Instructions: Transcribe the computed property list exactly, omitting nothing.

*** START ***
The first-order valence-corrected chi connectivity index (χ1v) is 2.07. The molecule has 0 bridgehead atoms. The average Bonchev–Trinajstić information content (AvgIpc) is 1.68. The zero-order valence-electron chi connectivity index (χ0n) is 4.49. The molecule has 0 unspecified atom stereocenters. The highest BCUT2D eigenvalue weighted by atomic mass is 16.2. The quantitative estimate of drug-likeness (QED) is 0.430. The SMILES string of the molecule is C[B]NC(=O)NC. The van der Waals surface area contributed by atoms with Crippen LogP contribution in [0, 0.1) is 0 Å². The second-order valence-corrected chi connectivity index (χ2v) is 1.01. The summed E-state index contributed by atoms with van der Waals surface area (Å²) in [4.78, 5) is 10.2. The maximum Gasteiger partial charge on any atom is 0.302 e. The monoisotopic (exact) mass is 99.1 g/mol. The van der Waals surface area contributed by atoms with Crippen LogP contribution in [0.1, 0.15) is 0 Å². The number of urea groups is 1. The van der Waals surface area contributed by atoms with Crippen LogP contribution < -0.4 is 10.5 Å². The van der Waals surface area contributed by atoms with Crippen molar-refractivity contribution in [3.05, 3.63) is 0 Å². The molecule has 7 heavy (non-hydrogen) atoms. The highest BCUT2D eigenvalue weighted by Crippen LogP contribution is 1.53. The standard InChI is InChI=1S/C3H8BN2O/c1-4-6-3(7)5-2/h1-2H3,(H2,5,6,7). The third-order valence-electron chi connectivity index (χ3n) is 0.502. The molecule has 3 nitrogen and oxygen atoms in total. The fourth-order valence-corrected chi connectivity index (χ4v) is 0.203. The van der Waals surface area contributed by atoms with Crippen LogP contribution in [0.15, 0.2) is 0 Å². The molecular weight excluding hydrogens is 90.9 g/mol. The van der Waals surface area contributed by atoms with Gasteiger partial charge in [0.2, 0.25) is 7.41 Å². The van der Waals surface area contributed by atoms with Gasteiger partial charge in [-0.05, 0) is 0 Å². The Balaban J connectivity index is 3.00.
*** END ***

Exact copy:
The first-order valence-corrected chi connectivity index (χ1v) is 2.07. The molecule has 0 bridgehead atoms. The average Bonchev–Trinajstić information content (AvgIpc) is 1.68. The zero-order valence-electron chi connectivity index (χ0n) is 4.49. The molecule has 0 unspecified atom stereocenters. The highest BCUT2D eigenvalue weighted by atomic mass is 16.2. The quantitative estimate of drug-likeness (QED) is 0.430. The SMILES string of the molecule is C[B]NC(=O)NC. The van der Waals surface area contributed by atoms with Crippen LogP contribution in [0, 0.1) is 0 Å². The second-order valence-corrected chi connectivity index (χ2v) is 1.01. The summed E-state index contributed by atoms with van der Waals surface area (Å²) in [4.78, 5) is 10.2. The maximum Gasteiger partial charge on any atom is 0.302 e. The monoisotopic (exact) mass is 99.1 g/mol. The van der Waals surface area contributed by atoms with Crippen LogP contribution in [0.1, 0.15) is 0 Å². The number of urea groups is 1. The van der Waals surface area contributed by atoms with Crippen LogP contribution < -0.4 is 10.5 Å². The van der Waals surface area contributed by atoms with Crippen molar-refractivity contribution in [3.05, 3.63) is 0 Å². The molecule has 7 heavy (non-hydrogen) atoms. The highest BCUT2D eigenvalue weighted by Crippen LogP contribution is 1.53. The standard InChI is InChI=1S/C3H8BN2O/c1-4-6-3(7)5-2/h1-2H3,(H2,5,6,7). The third-order valence-electron chi connectivity index (χ3n) is 0.502. The molecule has 3 nitrogen and oxygen atoms in total. The fourth-order valence-corrected chi connectivity index (χ4v) is 0.203. The van der Waals surface area contributed by atoms with Crippen LogP contribution in [0.15, 0.2) is 0 Å². The molecular weight excluding hydrogens is 90.9 g/mol. The van der Waals surface area contributed by atoms with Gasteiger partial charge in [0.2, 0.25) is 7.41 Å². The van der Waals surface area contributed by atoms with Gasteiger partial charge in [-0.05, 0) is 0 Å². The Balaban J connectivity index is 3.00.